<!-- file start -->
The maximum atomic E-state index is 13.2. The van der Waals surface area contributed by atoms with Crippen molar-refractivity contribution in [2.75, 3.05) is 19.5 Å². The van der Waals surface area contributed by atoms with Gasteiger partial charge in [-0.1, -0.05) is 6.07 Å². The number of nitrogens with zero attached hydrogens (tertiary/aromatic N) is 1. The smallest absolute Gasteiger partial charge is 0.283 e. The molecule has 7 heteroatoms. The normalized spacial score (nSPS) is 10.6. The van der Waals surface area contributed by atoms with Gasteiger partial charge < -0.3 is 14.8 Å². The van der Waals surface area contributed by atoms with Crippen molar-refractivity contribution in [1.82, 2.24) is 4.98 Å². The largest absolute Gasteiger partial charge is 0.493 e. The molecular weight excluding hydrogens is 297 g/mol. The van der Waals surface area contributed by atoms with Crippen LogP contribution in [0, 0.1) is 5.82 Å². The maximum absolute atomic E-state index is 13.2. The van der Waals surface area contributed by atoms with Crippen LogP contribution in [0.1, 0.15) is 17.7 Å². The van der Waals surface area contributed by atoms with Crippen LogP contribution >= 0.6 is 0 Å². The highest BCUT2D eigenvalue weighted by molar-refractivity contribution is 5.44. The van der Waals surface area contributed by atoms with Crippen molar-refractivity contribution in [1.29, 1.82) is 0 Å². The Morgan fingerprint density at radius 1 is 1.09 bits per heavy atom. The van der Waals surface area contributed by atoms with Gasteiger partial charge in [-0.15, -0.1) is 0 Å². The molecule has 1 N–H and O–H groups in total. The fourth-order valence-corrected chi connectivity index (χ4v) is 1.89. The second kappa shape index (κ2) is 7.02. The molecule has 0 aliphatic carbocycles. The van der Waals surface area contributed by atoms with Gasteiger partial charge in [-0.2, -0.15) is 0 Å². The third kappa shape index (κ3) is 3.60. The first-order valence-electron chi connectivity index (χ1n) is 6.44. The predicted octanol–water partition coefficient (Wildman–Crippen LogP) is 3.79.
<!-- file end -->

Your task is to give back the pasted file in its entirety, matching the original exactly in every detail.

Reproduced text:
The maximum atomic E-state index is 13.2. The van der Waals surface area contributed by atoms with Crippen molar-refractivity contribution in [2.75, 3.05) is 19.5 Å². The van der Waals surface area contributed by atoms with Gasteiger partial charge in [-0.1, -0.05) is 6.07 Å². The number of nitrogens with zero attached hydrogens (tertiary/aromatic N) is 1. The smallest absolute Gasteiger partial charge is 0.283 e. The molecule has 7 heteroatoms. The normalized spacial score (nSPS) is 10.6. The van der Waals surface area contributed by atoms with Gasteiger partial charge < -0.3 is 14.8 Å². The van der Waals surface area contributed by atoms with Crippen molar-refractivity contribution in [1.82, 2.24) is 4.98 Å². The largest absolute Gasteiger partial charge is 0.493 e. The molecular weight excluding hydrogens is 297 g/mol. The van der Waals surface area contributed by atoms with Crippen LogP contribution in [0, 0.1) is 5.82 Å². The maximum absolute atomic E-state index is 13.2. The van der Waals surface area contributed by atoms with Crippen LogP contribution in [0.1, 0.15) is 17.7 Å². The van der Waals surface area contributed by atoms with Crippen LogP contribution >= 0.6 is 0 Å². The highest BCUT2D eigenvalue weighted by molar-refractivity contribution is 5.44. The van der Waals surface area contributed by atoms with Crippen molar-refractivity contribution in [1.29, 1.82) is 0 Å². The Morgan fingerprint density at radius 1 is 1.09 bits per heavy atom. The van der Waals surface area contributed by atoms with Gasteiger partial charge in [-0.15, -0.1) is 0 Å². The molecule has 1 N–H and O–H groups in total. The fourth-order valence-corrected chi connectivity index (χ4v) is 1.89. The second kappa shape index (κ2) is 7.02. The molecule has 0 aliphatic carbocycles. The van der Waals surface area contributed by atoms with Gasteiger partial charge in [-0.2, -0.15) is 0 Å². The third kappa shape index (κ3) is 3.60. The first-order valence-electron chi connectivity index (χ1n) is 6.44. The predicted octanol–water partition coefficient (Wildman–Crippen LogP) is 3.79.